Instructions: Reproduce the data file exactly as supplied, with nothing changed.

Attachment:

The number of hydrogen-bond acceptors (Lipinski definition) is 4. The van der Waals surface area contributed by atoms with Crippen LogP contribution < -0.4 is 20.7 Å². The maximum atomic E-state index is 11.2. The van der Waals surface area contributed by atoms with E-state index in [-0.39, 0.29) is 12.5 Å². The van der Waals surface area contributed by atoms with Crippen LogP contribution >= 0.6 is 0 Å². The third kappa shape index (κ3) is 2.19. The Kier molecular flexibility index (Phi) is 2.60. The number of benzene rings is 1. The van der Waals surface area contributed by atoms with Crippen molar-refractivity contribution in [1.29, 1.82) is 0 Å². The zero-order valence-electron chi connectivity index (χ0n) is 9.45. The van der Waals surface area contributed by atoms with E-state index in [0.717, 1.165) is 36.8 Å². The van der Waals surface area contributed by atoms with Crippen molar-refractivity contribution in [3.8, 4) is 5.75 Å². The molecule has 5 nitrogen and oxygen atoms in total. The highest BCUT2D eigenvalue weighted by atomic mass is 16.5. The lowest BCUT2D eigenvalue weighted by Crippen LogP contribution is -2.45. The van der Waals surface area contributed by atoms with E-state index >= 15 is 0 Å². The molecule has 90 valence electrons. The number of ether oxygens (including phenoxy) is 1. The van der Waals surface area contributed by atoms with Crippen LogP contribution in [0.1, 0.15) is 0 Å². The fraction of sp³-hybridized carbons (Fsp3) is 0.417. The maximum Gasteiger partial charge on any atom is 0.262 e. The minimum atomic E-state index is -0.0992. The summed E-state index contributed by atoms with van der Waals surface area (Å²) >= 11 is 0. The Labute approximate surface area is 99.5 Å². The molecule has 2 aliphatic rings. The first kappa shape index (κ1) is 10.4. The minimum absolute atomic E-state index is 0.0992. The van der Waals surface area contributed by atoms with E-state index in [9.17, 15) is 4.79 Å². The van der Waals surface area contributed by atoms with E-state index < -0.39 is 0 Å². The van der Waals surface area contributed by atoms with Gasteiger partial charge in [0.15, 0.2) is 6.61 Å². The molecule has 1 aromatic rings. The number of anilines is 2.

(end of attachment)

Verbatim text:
The number of hydrogen-bond acceptors (Lipinski definition) is 4. The van der Waals surface area contributed by atoms with Crippen LogP contribution < -0.4 is 20.7 Å². The maximum atomic E-state index is 11.2. The van der Waals surface area contributed by atoms with E-state index in [-0.39, 0.29) is 12.5 Å². The van der Waals surface area contributed by atoms with Crippen LogP contribution >= 0.6 is 0 Å². The third kappa shape index (κ3) is 2.19. The Kier molecular flexibility index (Phi) is 2.60. The number of benzene rings is 1. The van der Waals surface area contributed by atoms with Crippen molar-refractivity contribution in [1.29, 1.82) is 0 Å². The zero-order valence-electron chi connectivity index (χ0n) is 9.45. The van der Waals surface area contributed by atoms with E-state index in [0.717, 1.165) is 36.8 Å². The van der Waals surface area contributed by atoms with Crippen molar-refractivity contribution in [3.8, 4) is 5.75 Å². The molecule has 5 nitrogen and oxygen atoms in total. The highest BCUT2D eigenvalue weighted by atomic mass is 16.5. The lowest BCUT2D eigenvalue weighted by Crippen LogP contribution is -2.45. The van der Waals surface area contributed by atoms with E-state index >= 15 is 0 Å². The molecule has 90 valence electrons. The number of ether oxygens (including phenoxy) is 1. The van der Waals surface area contributed by atoms with Crippen LogP contribution in [0.1, 0.15) is 0 Å². The fraction of sp³-hybridized carbons (Fsp3) is 0.417. The maximum Gasteiger partial charge on any atom is 0.262 e. The minimum atomic E-state index is -0.0992. The summed E-state index contributed by atoms with van der Waals surface area (Å²) >= 11 is 0. The Labute approximate surface area is 99.5 Å². The molecule has 2 aliphatic rings. The first kappa shape index (κ1) is 10.4. The minimum absolute atomic E-state index is 0.0992. The van der Waals surface area contributed by atoms with E-state index in [9.17, 15) is 4.79 Å². The van der Waals surface area contributed by atoms with E-state index < -0.39 is 0 Å². The van der Waals surface area contributed by atoms with Gasteiger partial charge in [0.15, 0.2) is 6.61 Å². The molecule has 1 aromatic rings. The number of anilines is 2.